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Are your beliefs setting you up for presentation success?

Are your beliefs supporting or hindering your desire to be a more effective speaker?

“What you believe has more power than what you dream or wish or hope for. You become what you believe.”

–  Oprah

Recently I was preparing a very bright and talented project manager to present at a conference.  She was extremely confident about her ability to manage complex projects.  However, her beliefs about giving presentations and her speaking ability were keeping her in a state of panic.

Some of the beliefs that were sabotaging her success included:

“I hate giving presentations.”
“I’ll never be a good presenter.”
“When people look at me, I get uncomfortable because I know they are judging me.”

So we challenged those beliefs and gave her some more supportive ones to use.  I call this shift of perspective precess “re-labeling”.  It is like pulling out a file from your file cabinet, getting rid of the current label and replacing it with a new one.  Thus labeling the file’s contents in a more positive and supportive light.

One belief that required re-labeling was that she worried about panicking and getting extremely nervous when people entered the room to see her present.  The new label: more people = more support and energy.  I then suggested that as people come into the room first make eye contact, then smile and chooseto see each individual a deliverer of that support and energy fueling her enthusiasm and pride in the project she will be discussing.

The result?  She said that she received many accolades and although she had a nice turnout, she actually wanted more people in the room.  What tremendous progress!!!

One of my favorite ways to challenge beliefs comes from a woman named Byron Katie.  She calls her process “The Work”.  When a belief causes you discomfort or suffering ask yourself these 4 questions then turn the thought around. The following are adapted from “The Work”:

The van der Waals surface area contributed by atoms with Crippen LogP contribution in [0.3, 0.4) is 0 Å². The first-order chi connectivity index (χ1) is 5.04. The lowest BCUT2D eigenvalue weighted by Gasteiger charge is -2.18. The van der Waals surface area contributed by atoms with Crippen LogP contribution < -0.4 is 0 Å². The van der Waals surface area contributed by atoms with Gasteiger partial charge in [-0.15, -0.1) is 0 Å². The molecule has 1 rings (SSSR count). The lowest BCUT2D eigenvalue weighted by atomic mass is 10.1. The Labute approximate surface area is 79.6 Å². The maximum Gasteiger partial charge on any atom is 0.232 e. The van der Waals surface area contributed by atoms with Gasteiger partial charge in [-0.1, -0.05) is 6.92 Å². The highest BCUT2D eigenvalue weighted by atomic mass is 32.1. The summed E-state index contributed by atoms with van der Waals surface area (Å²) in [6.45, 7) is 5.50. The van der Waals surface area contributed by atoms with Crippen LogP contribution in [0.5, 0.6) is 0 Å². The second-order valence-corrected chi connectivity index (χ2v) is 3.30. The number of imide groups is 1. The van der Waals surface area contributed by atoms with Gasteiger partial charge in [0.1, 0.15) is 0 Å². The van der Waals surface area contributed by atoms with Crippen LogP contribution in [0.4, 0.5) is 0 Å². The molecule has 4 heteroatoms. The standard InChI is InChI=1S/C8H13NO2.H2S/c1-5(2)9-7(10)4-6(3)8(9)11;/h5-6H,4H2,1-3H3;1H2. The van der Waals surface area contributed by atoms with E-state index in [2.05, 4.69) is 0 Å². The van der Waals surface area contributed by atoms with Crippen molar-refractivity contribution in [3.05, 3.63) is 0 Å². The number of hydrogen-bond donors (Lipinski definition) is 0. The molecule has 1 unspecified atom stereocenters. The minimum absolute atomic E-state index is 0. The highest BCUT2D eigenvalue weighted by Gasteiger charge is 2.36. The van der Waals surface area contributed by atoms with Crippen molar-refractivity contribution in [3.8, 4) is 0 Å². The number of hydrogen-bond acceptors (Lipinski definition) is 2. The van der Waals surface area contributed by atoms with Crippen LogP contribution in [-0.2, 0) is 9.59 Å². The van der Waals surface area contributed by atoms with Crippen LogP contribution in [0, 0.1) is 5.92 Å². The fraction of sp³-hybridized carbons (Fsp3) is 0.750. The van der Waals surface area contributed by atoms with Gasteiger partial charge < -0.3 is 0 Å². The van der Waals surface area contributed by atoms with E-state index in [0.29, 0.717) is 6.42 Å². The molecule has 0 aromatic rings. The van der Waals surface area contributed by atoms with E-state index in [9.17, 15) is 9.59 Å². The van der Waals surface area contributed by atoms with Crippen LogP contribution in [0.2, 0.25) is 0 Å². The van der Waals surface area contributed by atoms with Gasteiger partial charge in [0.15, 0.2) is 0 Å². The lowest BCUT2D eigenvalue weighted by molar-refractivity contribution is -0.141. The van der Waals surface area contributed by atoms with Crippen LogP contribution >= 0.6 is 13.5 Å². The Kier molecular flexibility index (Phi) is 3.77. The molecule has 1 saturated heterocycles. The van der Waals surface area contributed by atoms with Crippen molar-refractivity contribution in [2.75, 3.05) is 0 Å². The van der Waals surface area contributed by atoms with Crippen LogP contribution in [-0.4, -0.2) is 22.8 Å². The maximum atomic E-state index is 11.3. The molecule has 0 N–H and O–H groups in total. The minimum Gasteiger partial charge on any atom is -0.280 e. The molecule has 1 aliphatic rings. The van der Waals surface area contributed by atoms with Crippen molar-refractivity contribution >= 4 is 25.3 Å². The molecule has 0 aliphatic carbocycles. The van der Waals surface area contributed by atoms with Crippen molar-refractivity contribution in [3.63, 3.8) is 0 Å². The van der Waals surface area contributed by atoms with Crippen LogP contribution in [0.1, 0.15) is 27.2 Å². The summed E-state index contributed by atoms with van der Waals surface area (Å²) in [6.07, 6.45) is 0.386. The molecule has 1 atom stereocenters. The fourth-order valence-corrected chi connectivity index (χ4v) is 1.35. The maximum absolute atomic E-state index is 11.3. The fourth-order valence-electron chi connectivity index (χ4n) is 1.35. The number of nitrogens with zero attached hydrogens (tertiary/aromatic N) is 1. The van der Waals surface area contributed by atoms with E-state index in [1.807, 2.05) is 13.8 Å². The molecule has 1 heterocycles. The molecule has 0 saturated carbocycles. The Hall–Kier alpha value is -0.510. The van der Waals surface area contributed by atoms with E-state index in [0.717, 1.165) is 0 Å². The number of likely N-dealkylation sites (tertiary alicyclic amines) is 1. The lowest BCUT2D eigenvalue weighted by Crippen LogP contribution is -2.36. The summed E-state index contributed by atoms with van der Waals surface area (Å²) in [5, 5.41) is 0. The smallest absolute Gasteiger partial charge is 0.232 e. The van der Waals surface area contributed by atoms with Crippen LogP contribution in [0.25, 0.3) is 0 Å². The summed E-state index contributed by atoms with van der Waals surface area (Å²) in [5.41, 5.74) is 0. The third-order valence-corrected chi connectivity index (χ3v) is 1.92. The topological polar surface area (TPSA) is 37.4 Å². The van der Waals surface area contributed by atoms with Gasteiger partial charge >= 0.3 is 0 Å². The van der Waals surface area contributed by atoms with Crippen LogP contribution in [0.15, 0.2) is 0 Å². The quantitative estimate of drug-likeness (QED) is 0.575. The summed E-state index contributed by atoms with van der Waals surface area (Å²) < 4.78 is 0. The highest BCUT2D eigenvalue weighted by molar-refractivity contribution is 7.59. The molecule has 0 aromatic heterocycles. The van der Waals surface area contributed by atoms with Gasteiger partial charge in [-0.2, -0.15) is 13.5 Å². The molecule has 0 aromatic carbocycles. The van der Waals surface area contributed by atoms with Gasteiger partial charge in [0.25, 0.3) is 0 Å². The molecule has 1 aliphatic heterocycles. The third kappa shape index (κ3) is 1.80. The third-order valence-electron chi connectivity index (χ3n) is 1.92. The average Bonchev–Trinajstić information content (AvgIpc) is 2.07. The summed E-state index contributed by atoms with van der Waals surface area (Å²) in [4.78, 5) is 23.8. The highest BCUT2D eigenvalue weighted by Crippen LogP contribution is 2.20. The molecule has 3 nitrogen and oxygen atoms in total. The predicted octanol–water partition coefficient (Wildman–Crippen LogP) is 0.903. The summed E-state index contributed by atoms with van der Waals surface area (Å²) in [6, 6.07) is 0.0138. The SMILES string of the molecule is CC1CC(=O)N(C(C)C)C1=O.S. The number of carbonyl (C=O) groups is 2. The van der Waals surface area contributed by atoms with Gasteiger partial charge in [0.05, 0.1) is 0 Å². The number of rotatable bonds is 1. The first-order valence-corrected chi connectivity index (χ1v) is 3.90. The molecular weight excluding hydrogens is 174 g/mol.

1. It it true?
2. Can I absolutely know, beyond a shadow of a doubt, this is true?
3. How does it make me feel when I choose to believe this?
4. Who would I be, how would I be, without this belief?

Then turn it around and reveal a thought that is more true.

Example:

Thought: “I’ll never be a good presenter.”

1. It it true?  Yes, I believe so
2. Can I absolutely know, beyond a shadow of a doubt, this is true? No, not beyond a shadow of a doubt.
3. How does it make me feel when I choose to believe this? I get scared and anxious.I feel like a failure, like people are thinking I’m retarded when I present.
4. Who would I be, how would I be, without this belief?  I’d be relaxed and confident.  I would not let what others think derail me.  I’d be excited and enthusiastic about sharing what I know with the people that are interested in what I have to say.

Then turn it around and reveal a thought that is more true:

“I can be a good presenter.  With practice anyone can improve anything. I am in the process of becoming a good presenter.”

Let me know how this process works for you:

Contact Hilari at 602-330-4006.

If you have a question or comment, email hilari at hilari@HighImpactCommunication.com

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